I am not the world's best gardener. It isn't that I don't have a green thumb, but rather that I tend to forget to take care of my plants. Once they are placed in soil, they should be able to take care of themselves, right?
For the first few weeks I care for my freshly planted flowers, watering them, deadheading them, ensuring they have proper moisture and sunlight. And then the neglect comes. I forget they need water and after awhile the plants start to wither in the sun. When the pot no longer looks beautiful, I give up tending to the flowers entirely.....and don't even get me started on planting something like tomatoes. It just doesn't happen.
This year I am going to try really hard to care for my couple flower pots of plants as though they were my own child, giving them everything they need to survive. I'll let you know how all that goes.
But today's post isn't about gardening or what plants need to survive. It is about a simple way of organizing the tools that you need in the garden.
Last weekend, my mom and I were cleaning out the shed where the lawn mower and miscellaneous outdoor items are stored. Some things were organized, while others went to Goodwill or the landfill. All in all, I was extremely proud of the cleaner space we created.
One of the "useless" things I uncovered was a metal rake head that was missing it's handle, which is odd because I remember this rake being in one piece at some point and there were no random wood handles laying around. So not the point, though.
Rather than throw this broken tool away, I decided it could be repurposed.
This rake head, when mounted on the wall, provides the perfect place to decoratively (and conveniently) store the garden tools that are in the barn. The metal tines act as hooks to hang the tools. Now I don't have to dig through a pile of tools to find what I'm looking for when I'm struck with the desire to garden.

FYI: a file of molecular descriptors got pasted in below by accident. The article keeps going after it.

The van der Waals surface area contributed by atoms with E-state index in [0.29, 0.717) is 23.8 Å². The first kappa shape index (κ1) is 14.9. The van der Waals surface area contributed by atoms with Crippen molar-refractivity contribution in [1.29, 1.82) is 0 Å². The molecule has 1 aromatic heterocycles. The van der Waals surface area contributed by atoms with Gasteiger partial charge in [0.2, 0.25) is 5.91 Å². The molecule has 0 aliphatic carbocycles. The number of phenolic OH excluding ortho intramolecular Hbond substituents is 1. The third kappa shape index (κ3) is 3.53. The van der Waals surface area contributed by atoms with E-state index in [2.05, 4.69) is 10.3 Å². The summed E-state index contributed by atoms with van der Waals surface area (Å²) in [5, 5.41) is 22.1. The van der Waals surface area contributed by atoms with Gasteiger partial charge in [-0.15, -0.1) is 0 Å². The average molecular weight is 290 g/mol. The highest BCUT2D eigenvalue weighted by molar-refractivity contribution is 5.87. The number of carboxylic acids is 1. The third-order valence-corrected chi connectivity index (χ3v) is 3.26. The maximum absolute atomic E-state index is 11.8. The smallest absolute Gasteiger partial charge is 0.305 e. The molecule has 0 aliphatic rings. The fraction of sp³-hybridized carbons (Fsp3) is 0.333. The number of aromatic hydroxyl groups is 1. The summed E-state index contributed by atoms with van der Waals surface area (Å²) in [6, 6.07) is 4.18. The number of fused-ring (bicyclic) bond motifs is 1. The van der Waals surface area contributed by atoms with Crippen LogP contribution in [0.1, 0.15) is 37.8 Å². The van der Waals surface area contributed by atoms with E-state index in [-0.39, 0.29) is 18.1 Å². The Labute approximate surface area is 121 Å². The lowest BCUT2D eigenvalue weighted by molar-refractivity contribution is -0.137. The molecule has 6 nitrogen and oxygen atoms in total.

I'm so much more likely to keep them properly cleaned now that they are stored out in the open. (My flowers shouldn't take offense to their lack of care, as I don't take very good care of my tools either.)
And here is one more shot of my garden tool organizer.....this is probably one of those cases where my photography skills in aperture got the best of me, but I just love the look of this picture for some reason.
A really useful tool is this metal scoop used for adding soil to pots. It is so much easier to dig down into a bag of dirt (or if you are super organized, a labeled soil container) with this scoop than to use a shovel. The dirt goes from the bag to the scoop directly into the potting container. You hands stay cleaner using this, too.
Even though this scoop is no longer made, numerous other companies have equally useful scoops in both plastic and metal (affiliate link).
I hope all this talk of gardening has given you a little push to get started planting if you haven't already begun. How would you rate your gardening skills?
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